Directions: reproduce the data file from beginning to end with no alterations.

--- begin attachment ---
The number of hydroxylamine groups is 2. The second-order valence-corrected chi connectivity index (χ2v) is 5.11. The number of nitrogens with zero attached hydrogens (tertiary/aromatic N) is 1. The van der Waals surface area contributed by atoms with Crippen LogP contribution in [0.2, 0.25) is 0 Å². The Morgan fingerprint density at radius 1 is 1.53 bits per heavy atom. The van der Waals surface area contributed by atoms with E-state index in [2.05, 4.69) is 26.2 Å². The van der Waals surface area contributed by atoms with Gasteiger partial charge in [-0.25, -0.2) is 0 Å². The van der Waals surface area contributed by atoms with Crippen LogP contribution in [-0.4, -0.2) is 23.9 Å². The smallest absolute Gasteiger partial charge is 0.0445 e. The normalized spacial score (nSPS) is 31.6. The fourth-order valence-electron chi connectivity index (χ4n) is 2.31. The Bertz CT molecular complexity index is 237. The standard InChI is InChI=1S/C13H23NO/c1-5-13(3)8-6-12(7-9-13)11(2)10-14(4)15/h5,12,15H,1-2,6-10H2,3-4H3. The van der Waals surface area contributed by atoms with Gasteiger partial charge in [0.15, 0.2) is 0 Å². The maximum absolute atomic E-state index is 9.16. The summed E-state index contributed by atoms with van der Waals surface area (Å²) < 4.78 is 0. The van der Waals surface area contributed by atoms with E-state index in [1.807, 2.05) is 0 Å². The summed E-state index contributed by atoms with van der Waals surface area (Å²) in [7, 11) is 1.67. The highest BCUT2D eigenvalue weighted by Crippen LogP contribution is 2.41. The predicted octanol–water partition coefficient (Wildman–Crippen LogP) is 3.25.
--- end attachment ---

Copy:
The number of hydroxylamine groups is 2. The second-order valence-corrected chi connectivity index (χ2v) is 5.11. The number of nitrogens with zero attached hydrogens (tertiary/aromatic N) is 1. The van der Waals surface area contributed by atoms with Crippen LogP contribution in [0.2, 0.25) is 0 Å². The Morgan fingerprint density at radius 1 is 1.53 bits per heavy atom. The van der Waals surface area contributed by atoms with E-state index in [2.05, 4.69) is 26.2 Å². The van der Waals surface area contributed by atoms with Gasteiger partial charge in [-0.25, -0.2) is 0 Å². The van der Waals surface area contributed by atoms with Crippen LogP contribution in [-0.4, -0.2) is 23.9 Å². The smallest absolute Gasteiger partial charge is 0.0445 e. The normalized spacial score (nSPS) is 31.6. The fourth-order valence-electron chi connectivity index (χ4n) is 2.31. The Bertz CT molecular complexity index is 237. The standard InChI is InChI=1S/C13H23NO/c1-5-13(3)8-6-12(7-9-13)11(2)10-14(4)15/h5,12,15H,1-2,6-10H2,3-4H3. The van der Waals surface area contributed by atoms with Gasteiger partial charge in [0.15, 0.2) is 0 Å². The maximum absolute atomic E-state index is 9.16. The summed E-state index contributed by atoms with van der Waals surface area (Å²) < 4.78 is 0. The van der Waals surface area contributed by atoms with E-state index in [1.807, 2.05) is 0 Å². The summed E-state index contributed by atoms with van der Waals surface area (Å²) in [7, 11) is 1.67. The highest BCUT2D eigenvalue weighted by Crippen LogP contribution is 2.41. The predicted octanol–water partition coefficient (Wildman–Crippen LogP) is 3.25.